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Slow Food saves the Gravenstein Apple

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In collaboration with the Russian River chapter of Slow Food and Sonoma county libraries, we explore a simple, clever program to raise awareness of a unique local treasure. In August, at the height of the Gravenstein apple season, free apples are given to library patrons, raising awareness of their taste and seasonal nature.

Written by Paul Berg

February 17, 2012 at 9:53 pm

Blankity-Blank Potatoes & Produce

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RussianRiverTV visits a small farm on Blank Road in Sebastopol, CA.

Owner/Farmer Denny Hunt is a part time farmer with a day job and he chose to grow potatoes because they offer a generous harvest ‘window of opportunity’ and so allow time for the 9 to 5 side of his life. Join us now to hear about his start-up adventures and how he is amending the soil on the property that his family has owned for over 100 years.

Special Thanks to Phil Graf for Allowing us to use his archival footage.

Written by Paul Berg

February 4, 2012 at 11:52 am

Greenstring Farm Event

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In the SF Bay Area during the early 70’s when people like Alice Waters, Jeremiah Tower, and Chuck Williams were changing the way we thought about food and cooking, one of the most pressing problems was to find dependable sources for fresh local ingredients. In accordance with the newly developing sensitivity toward the land, it was necessary to build an entire network of producers from scratch. One of the early shining stars in this network of farmers was Bob Cannard of Greenstring Farm in Petaluma, California. Bob’s approach to farming mimics nature by design and is well beyond anything you might call organic. It is imminently sustainable, it is productive, and it is delicious. Fertility increases year after year due to careful attention to natural processes, and the food produced is amazing.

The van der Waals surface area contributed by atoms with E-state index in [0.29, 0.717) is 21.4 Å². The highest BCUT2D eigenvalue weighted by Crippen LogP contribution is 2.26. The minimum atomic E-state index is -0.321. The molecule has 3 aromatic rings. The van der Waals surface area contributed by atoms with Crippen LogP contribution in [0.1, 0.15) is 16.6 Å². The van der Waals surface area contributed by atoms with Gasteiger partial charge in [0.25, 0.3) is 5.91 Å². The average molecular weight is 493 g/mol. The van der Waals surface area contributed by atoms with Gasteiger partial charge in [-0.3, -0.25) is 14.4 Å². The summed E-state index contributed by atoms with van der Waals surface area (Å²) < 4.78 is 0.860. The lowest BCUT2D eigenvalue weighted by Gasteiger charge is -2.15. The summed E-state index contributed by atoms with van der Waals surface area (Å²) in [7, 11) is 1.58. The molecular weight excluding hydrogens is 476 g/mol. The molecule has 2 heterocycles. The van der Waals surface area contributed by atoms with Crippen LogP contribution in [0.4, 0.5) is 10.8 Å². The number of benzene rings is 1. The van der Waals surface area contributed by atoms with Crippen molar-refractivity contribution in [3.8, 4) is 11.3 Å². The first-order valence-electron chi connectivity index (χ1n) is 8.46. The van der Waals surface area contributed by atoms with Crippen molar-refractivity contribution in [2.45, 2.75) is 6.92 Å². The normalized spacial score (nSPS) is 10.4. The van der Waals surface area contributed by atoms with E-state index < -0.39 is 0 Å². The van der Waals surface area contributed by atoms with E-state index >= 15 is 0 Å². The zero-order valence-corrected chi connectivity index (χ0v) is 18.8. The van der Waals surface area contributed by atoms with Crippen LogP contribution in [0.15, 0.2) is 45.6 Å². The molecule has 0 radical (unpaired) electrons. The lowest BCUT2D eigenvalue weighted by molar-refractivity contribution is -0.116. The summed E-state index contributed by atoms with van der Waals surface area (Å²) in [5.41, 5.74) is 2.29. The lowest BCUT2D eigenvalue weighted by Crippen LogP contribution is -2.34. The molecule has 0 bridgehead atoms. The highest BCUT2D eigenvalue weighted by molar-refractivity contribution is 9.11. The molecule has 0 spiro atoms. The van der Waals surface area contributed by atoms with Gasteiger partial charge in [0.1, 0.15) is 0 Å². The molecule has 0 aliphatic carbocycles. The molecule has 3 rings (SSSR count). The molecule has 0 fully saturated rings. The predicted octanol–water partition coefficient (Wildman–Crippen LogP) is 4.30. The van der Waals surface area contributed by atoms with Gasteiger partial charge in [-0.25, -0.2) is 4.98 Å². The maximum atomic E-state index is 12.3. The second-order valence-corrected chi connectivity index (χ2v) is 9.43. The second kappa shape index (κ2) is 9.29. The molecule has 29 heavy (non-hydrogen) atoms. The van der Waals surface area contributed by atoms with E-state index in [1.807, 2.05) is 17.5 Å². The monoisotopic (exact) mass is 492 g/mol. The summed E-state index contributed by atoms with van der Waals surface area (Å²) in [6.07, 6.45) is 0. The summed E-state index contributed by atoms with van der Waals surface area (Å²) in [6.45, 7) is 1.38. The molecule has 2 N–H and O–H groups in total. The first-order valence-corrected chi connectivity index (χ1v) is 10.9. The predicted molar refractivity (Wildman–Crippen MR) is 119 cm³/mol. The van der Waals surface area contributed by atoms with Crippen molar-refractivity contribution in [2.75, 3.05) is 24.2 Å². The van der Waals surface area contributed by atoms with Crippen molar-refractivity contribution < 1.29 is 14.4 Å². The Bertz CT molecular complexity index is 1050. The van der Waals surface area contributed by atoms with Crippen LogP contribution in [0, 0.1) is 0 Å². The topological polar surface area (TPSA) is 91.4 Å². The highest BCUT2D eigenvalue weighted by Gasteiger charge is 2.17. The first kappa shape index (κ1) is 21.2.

Hearing Bob Cannard speak about the soil is like hearing Euell Gibbons talk like Jack Kerouac writes. The information comes fast from every direction, crossing from the mineral nutrient-cycle to California history to the importance of ducks or the history of the carrot, all in a few sentences.

This event was was held on February 12, 2011 in celebration of the graduation of a new crop of interns from the Greenstring Institute, the educational component of Bob’s farm. With an introduction by Michael Dimmock of Roots of Change, the afternoon was a wide-ranging discussion of some of the issues facing future farmers.

Naked Ladies

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The surest sign of the dog days of summer here in the Russian River valley are the naked ladies. Out of the parched earth, just when most wild plants are gasping for moisture, pale green spears of amaryllis belladonna push skyward to remind us that our native plants are adapted to this Mediterranean climate. Further research reveals that they are in fact native to South Africa, and have spread throughout the temperate regions of the world.

In the wet winter the amaryllis bulbs produce abundant green foliage that dies back in May, almost as if the plant has forgotten to flower. Finally in mid-August, as the stalks reach about 2 feet high, dramatic pink blossoms explode with aroma, a welcome treat for my hungry bees. I find naked ladies a perfect color contrast and blossoming partner with lavender: just as the bees are exhausting the purple lavender, the naked ladies are ready to visit.

The fact that amaryllis belladonna is poisonous comes as a mixed blessing, because that makes these hardy beauties also deer and gopher resistant. Go for a drive around west county this month and enjoy them in unexpected places.

Written by Paul Berg

August 11, 2009 at 2:49 pm

Posted in Uncategorized